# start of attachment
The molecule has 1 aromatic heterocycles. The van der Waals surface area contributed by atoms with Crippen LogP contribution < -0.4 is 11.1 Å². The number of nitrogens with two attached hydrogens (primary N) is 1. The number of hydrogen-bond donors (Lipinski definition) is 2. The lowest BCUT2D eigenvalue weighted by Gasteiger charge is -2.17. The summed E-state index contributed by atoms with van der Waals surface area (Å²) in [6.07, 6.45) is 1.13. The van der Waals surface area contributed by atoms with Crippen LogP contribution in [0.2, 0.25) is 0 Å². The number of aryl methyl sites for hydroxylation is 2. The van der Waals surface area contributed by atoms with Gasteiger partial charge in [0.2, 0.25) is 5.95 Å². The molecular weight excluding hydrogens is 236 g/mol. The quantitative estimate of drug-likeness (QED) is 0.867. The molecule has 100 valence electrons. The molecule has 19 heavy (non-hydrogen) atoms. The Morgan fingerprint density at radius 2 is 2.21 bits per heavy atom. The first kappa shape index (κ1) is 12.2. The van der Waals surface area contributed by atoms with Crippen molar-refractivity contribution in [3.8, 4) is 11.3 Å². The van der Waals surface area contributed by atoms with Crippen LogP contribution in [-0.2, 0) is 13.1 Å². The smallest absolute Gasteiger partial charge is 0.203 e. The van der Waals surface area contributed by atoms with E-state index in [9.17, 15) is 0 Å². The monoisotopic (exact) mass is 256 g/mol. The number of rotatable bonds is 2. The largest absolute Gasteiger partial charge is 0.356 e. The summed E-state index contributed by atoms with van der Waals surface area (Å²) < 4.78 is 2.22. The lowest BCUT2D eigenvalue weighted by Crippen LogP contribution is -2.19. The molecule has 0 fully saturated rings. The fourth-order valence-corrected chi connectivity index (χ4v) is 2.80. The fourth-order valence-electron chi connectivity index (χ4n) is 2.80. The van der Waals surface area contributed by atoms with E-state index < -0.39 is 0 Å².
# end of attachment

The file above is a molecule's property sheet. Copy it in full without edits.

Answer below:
The molecule has 1 aromatic heterocycles. The van der Waals surface area contributed by atoms with Crippen LogP contribution < -0.4 is 11.1 Å². The number of nitrogens with two attached hydrogens (primary N) is 1. The number of hydrogen-bond donors (Lipinski definition) is 2. The lowest BCUT2D eigenvalue weighted by Gasteiger charge is -2.17. The summed E-state index contributed by atoms with van der Waals surface area (Å²) in [6.07, 6.45) is 1.13. The van der Waals surface area contributed by atoms with Crippen LogP contribution in [0.2, 0.25) is 0 Å². The number of aryl methyl sites for hydroxylation is 2. The van der Waals surface area contributed by atoms with Gasteiger partial charge in [0.2, 0.25) is 5.95 Å². The molecular weight excluding hydrogens is 236 g/mol. The quantitative estimate of drug-likeness (QED) is 0.867. The molecule has 100 valence electrons. The molecule has 19 heavy (non-hydrogen) atoms. The Morgan fingerprint density at radius 2 is 2.21 bits per heavy atom. The first kappa shape index (κ1) is 12.2. The van der Waals surface area contributed by atoms with Crippen molar-refractivity contribution in [3.8, 4) is 11.3 Å². The van der Waals surface area contributed by atoms with Crippen LogP contribution in [-0.2, 0) is 13.1 Å². The smallest absolute Gasteiger partial charge is 0.203 e. The van der Waals surface area contributed by atoms with E-state index in [9.17, 15) is 0 Å². The monoisotopic (exact) mass is 256 g/mol. The number of rotatable bonds is 2. The largest absolute Gasteiger partial charge is 0.356 e. The summed E-state index contributed by atoms with van der Waals surface area (Å²) < 4.78 is 2.22. The lowest BCUT2D eigenvalue weighted by Crippen LogP contribution is -2.19. The molecule has 0 fully saturated rings. The fourth-order valence-corrected chi connectivity index (χ4v) is 2.80. The fourth-order valence-electron chi connectivity index (χ4n) is 2.80. The van der Waals surface area contributed by atoms with E-state index < -0.39 is 0 Å².